Why is this of legal, policy and moral interest? It is of interest to the law because, as argued below, the so-called ‘practical onus’ to establish a debt and its size continues to remain with Centrelink; the failure of a person to ‘disprove’ the possibility of a debt is not a legal foundation for a debt.
This is not new. It was recognised in Centrelink’s preOCI guideline which, while (somewhat dubiously) accepting averaging as a ‘last resort’, correctly added ‘[t]he raising and recovery of debts must satisfy legislative requirements. Evidence is required to support the claim that a legally recoverable debt exists’. And it is also of legal interest because the nature of the issue (the monetary, moral and practical implications of contending that a debt is owed) raises the bar for Centrelink in terms of its discharge of that practical onus. This is what I loosely term the ‘rule of law’ challenge (Part II below).
It is of wider policy interest because, in practice, when confronted with suggestions of having an overpayment, often from up to seven years ago, the least literate, least powerful, and most vulnerable alleged debtors will simply throw up their hands, assume Centrelink knows that there really is a debt, and seek to pay it off as quickly as possible. Alleged debtors do so even though the Ombudsman’s report demonstrated that most debts calculated this way were greatly inflated, and that some were false (zero debts), and they continue doing so because the otherwise worthy recommendations of the Ombudsman and the Parliamentary Community Affairs Committee fail to correct the fundamental legal error. It is of moral or ethical interest because Centrelink did not advise recipients of the need to keep pay records for longer than six months, and because it is difficult to see how the current system meets requirements of model-decision-making at primary level or ‘model litigant’ obligations for internal and AAT review. Finally, it is of interest because it is a test-bed for assessing the fitness for purpose of the administrative review system (especially its normative impact on good primary decision-making) and as a window into the digital future (Part III below).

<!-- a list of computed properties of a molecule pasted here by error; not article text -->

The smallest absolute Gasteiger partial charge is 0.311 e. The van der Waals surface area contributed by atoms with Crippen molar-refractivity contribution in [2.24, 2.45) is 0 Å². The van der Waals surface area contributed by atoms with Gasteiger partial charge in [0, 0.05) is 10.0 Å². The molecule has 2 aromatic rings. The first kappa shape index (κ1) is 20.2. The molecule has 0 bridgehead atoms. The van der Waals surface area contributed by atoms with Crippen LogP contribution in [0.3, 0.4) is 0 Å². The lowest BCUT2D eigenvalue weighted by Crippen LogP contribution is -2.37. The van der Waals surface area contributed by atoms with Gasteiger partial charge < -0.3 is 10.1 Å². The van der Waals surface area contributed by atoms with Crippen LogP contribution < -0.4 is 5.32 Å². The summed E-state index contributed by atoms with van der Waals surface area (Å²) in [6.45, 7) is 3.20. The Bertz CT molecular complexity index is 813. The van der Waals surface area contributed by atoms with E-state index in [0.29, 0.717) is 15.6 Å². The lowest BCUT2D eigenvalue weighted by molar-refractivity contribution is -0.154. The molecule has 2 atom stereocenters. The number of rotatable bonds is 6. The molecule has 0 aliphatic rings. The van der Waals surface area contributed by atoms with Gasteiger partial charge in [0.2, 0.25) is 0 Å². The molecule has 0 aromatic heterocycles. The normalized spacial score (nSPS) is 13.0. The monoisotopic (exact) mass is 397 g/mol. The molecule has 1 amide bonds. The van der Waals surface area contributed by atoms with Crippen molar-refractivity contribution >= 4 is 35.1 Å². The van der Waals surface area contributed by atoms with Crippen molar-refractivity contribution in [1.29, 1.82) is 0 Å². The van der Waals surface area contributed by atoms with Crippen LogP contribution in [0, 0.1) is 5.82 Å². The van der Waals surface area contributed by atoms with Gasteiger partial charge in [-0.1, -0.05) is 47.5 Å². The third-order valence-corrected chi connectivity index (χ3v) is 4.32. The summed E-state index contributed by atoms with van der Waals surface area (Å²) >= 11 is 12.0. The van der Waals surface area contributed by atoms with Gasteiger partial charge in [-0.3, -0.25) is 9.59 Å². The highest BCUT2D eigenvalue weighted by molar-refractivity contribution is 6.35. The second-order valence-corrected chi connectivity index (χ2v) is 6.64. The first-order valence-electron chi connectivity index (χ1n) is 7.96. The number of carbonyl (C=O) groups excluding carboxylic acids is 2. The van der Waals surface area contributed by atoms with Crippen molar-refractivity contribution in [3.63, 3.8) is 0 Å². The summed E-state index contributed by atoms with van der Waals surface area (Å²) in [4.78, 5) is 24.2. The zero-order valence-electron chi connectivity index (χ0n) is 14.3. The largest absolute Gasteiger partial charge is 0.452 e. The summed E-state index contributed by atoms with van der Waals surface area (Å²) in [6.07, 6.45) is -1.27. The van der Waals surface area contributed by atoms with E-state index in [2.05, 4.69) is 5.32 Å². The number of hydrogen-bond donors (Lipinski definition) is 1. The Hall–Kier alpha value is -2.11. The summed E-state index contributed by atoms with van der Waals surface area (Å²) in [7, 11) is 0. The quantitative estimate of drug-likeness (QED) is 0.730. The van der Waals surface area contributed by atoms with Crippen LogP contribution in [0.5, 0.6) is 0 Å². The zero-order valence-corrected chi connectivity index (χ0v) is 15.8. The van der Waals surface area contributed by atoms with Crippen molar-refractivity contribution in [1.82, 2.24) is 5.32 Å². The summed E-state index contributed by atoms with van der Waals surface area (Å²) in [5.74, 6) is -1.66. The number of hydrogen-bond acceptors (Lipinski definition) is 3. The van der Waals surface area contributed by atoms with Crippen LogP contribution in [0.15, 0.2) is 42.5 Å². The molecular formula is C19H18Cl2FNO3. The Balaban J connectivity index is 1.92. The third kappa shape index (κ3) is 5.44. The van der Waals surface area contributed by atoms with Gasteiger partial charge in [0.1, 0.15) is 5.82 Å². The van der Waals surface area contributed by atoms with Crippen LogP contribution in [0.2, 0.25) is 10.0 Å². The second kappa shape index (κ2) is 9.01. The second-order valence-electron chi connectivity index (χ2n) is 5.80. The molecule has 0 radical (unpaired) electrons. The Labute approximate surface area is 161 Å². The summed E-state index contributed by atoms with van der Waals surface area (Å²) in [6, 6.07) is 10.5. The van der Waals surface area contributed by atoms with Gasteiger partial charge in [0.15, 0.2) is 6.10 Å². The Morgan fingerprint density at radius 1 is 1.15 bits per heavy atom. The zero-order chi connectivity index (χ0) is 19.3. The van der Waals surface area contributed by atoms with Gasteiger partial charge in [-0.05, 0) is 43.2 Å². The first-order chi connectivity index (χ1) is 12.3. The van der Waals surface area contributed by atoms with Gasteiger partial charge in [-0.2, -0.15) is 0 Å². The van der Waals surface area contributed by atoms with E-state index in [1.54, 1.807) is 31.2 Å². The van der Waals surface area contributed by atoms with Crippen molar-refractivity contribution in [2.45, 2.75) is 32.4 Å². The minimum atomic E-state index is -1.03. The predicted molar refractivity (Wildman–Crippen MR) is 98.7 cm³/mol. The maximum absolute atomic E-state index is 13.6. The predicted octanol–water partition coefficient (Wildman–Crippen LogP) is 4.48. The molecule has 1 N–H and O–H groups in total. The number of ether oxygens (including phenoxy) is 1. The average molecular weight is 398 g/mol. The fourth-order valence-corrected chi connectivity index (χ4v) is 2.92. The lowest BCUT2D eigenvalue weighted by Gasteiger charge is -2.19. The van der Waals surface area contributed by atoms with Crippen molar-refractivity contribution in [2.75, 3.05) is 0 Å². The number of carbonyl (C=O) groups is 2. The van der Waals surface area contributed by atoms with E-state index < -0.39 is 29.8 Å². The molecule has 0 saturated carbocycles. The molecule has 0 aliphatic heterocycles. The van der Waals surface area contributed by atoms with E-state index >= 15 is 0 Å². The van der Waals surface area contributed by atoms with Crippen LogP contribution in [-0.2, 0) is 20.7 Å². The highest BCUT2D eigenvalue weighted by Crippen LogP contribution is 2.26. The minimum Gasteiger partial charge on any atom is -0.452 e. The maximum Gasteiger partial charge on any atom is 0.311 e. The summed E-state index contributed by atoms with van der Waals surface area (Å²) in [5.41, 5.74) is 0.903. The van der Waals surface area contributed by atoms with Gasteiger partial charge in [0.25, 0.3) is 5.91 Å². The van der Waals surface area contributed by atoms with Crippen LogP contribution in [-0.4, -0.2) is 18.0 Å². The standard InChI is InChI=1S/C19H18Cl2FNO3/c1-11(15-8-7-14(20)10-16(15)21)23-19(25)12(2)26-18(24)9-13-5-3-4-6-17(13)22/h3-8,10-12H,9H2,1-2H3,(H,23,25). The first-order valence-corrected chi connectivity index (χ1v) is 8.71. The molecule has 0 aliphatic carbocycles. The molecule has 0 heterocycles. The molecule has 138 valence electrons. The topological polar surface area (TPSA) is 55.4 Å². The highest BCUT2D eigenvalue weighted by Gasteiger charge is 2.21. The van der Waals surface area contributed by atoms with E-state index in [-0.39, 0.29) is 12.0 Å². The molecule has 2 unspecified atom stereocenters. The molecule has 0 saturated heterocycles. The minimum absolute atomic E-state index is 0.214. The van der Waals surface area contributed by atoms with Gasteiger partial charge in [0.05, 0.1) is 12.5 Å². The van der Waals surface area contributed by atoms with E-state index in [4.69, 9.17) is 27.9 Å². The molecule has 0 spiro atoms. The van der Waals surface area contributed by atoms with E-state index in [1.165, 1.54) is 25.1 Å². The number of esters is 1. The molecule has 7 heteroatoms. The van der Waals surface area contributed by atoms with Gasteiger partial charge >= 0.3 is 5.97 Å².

The article briefly concludes in Part IV by arguing that the OCI system urgently be rendered compliant with the law, lest it undermine public confidence in the positive contribution machine learning can bring to better administration.Carney concludes
Machine learning algorithms and other digital applications to improve the accuracy and efficiency of decision-making are unquestionably the way of the future, as the rapid expansion of such systems across a wide range of administrative settings in the USA testifies. Apart from the rule of law challenge in designing such systems, there is the challenge of rendering it consistent with principles of sound administration, such as the 27 principles laid down by the Administrative Review Council in its 2004 report, or Jerry Mashaw’s accuracy, efficiency and ‘dignity’ objectives. As demonstrated, machine learning initiatives contravene dignity and fairness principles if citizens are disadvantaged by presumed digital literacy (access to or ability to use computers), lack of understanding of the true nature of the issue (as in not knowing that fortnightly income outcomes are very different to application of an average), are overcome by (possibly misplaced) feelings of fear and guilt about a suggested moral wrong such as incurring a debt, or otherwise ‘cause a disproportionate impact on members of certain classes or groups’.